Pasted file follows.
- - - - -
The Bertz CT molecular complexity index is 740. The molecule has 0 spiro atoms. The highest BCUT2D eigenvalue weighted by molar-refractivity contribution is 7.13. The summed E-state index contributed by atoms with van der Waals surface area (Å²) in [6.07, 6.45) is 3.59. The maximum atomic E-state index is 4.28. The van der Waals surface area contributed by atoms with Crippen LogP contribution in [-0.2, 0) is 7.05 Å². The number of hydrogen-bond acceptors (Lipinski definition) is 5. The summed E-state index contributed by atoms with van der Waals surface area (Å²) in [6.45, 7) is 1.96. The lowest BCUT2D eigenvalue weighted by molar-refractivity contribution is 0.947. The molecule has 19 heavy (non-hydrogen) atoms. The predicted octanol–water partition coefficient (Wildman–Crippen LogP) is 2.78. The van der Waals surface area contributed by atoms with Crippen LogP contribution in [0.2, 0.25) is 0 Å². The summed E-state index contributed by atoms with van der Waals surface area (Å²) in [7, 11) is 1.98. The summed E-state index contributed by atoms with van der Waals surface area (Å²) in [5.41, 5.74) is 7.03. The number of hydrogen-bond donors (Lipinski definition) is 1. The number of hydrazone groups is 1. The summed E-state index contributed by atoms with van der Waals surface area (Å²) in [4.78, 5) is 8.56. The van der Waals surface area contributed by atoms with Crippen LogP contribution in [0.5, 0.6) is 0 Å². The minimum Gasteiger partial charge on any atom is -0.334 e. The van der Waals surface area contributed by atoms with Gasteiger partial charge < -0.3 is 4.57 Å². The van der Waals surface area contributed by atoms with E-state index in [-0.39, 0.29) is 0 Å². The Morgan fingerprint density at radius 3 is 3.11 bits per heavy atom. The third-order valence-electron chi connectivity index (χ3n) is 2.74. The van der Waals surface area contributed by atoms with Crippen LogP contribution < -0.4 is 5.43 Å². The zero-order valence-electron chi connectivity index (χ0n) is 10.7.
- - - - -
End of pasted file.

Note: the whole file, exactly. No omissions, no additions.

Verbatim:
The Bertz CT molecular complexity index is 740. The molecule has 0 spiro atoms. The highest BCUT2D eigenvalue weighted by molar-refractivity contribution is 7.13. The summed E-state index contributed by atoms with van der Waals surface area (Å²) in [6.07, 6.45) is 3.59. The maximum atomic E-state index is 4.28. The van der Waals surface area contributed by atoms with Crippen LogP contribution in [-0.2, 0) is 7.05 Å². The number of hydrogen-bond acceptors (Lipinski definition) is 5. The summed E-state index contributed by atoms with van der Waals surface area (Å²) in [6.45, 7) is 1.96. The lowest BCUT2D eigenvalue weighted by molar-refractivity contribution is 0.947. The molecule has 19 heavy (non-hydrogen) atoms. The predicted octanol–water partition coefficient (Wildman–Crippen LogP) is 2.78. The van der Waals surface area contributed by atoms with Crippen LogP contribution in [0.2, 0.25) is 0 Å². The summed E-state index contributed by atoms with van der Waals surface area (Å²) in [7, 11) is 1.98. The summed E-state index contributed by atoms with van der Waals surface area (Å²) in [5.41, 5.74) is 7.03. The number of hydrogen-bond donors (Lipinski definition) is 1. The number of hydrazone groups is 1. The summed E-state index contributed by atoms with van der Waals surface area (Å²) in [4.78, 5) is 8.56. The van der Waals surface area contributed by atoms with Crippen LogP contribution in [0.5, 0.6) is 0 Å². The minimum Gasteiger partial charge on any atom is -0.334 e. The van der Waals surface area contributed by atoms with Gasteiger partial charge < -0.3 is 4.57 Å². The van der Waals surface area contributed by atoms with E-state index in [-0.39, 0.29) is 0 Å². The Morgan fingerprint density at radius 3 is 3.11 bits per heavy atom. The third-order valence-electron chi connectivity index (χ3n) is 2.74. The van der Waals surface area contributed by atoms with Crippen LogP contribution < -0.4 is 5.43 Å². The zero-order valence-electron chi connectivity index (χ0n) is 10.7.